The Mirror points out that this means Osborne is paying just £23 a week and Cameron no more than £35 to live at Britain’s most exclusive address, while the average rent in the UK is £195.
The paper quotes Alex Hilton, director of pressure group Generation Rent, who mocked the top Tories with their election slogan from 2010: “We’re blatantly not all in it together if the residents of Downing Street can wangle themselves a nice bonus while ordinary families are seeing their rent go up by more than wages.”
Conservative Club (Hatfield) Ltd has been fined £3,000 by the Financial Conduct Authority for its failure to produce accounts or name its officers. Despite these issues, it seems the club has been entirely able to provide £140,000 to fund Shapps as a candidate in his Welwyn Hatfield constituency.
Shapps has claimed the club is not connected to his local Conservative Association, which is odd – because not only is it based in the same building, paying rent to the association, but its members are all counted as members of the Conservative Party as well.
Was Shapps among the Conservatives who justified last year’s Gagging Act by claiming it was vital that the public had transparency from their MPs?
And didn’t Cameron say his government would be the most transparent ever, in its affairs?
Liars. Pigs with their snouts in the trough, all of them.
Found on Facebook: Members of the public on all the main social media are queueing up to take a pop at former DWP minister and benefit fraudster Maria Miller. How long will David Cameron delay sacking her, and how weak will he seem by the time he gets round to it?
In comparison to recent events in this saga, what follows is light relief.
A so-called “rogue” Twitter user commandeered a government feed to post satirical comments about the Maria Miller expenses scandal, yesterday evening. (Saturday)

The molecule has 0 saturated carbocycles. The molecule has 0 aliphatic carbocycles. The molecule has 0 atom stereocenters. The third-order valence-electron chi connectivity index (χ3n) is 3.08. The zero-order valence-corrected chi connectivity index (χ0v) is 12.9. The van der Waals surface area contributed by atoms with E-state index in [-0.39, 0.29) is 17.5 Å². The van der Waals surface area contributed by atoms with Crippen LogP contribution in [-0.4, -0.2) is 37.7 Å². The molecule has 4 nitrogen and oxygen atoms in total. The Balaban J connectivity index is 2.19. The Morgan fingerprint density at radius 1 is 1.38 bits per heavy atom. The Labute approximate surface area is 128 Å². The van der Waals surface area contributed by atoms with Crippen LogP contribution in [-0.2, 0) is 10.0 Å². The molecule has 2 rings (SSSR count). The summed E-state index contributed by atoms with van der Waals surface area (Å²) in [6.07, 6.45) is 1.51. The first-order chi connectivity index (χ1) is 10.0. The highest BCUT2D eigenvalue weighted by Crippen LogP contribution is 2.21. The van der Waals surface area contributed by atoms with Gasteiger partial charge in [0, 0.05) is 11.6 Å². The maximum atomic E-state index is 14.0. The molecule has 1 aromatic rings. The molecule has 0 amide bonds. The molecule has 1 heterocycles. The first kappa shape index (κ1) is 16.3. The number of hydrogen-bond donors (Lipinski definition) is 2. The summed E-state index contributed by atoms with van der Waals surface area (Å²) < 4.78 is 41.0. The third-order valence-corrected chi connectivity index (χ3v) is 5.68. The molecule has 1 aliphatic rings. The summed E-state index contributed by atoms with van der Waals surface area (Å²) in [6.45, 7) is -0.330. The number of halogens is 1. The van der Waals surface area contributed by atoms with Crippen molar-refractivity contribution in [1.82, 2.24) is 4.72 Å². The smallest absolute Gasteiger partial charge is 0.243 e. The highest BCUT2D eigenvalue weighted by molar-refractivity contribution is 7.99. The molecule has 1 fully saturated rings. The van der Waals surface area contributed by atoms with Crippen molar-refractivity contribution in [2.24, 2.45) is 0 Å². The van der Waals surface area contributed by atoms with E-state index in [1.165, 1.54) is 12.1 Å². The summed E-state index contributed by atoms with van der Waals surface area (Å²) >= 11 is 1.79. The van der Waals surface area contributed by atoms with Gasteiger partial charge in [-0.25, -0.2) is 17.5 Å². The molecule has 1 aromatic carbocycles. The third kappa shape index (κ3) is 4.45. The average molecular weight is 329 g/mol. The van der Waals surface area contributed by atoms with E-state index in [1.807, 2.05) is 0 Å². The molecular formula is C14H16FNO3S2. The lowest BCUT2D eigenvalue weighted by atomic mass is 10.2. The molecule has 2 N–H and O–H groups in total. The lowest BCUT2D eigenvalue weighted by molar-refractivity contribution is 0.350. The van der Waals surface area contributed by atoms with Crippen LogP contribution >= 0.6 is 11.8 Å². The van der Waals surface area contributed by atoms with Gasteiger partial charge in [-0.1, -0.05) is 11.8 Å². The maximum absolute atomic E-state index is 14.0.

The three tweets appeared on the Department for Culture, Media and Sport’s feed, where they were picked up and shared widely before government watchdogs had a chance to hush them up. The offending tweets have since been deleted from the DCMS feed.
“Seriously though guys which one of us hasn’t embezzled and cheated the taxpayer? #FreeMariaMiller,” ran the first tweet.
This was swiftly followed by one that claimed Miller, who falsely claimed more than £40,000 in mortgage interest payment for a south London house, saying it was her second home while her parents used it as their first, was “like a modern day Robin Hood, she robs the poor to help the rich”.
Miller, who made more than £1 million in profit when she sold the house in February, was ordered to pay back just £5,800 and apologise to Parliament for failing to co-operate with an investigation. The final rogue tweet asked: “Is @Maria_MillerMP guilty? We will let the public decide.”
Unfortunately it seems that the Conservative Party has rallied around the (confirmed) criminal in its ranks and has no intention of allowing British justice anywhere near Miller. They’re all in it together, you see.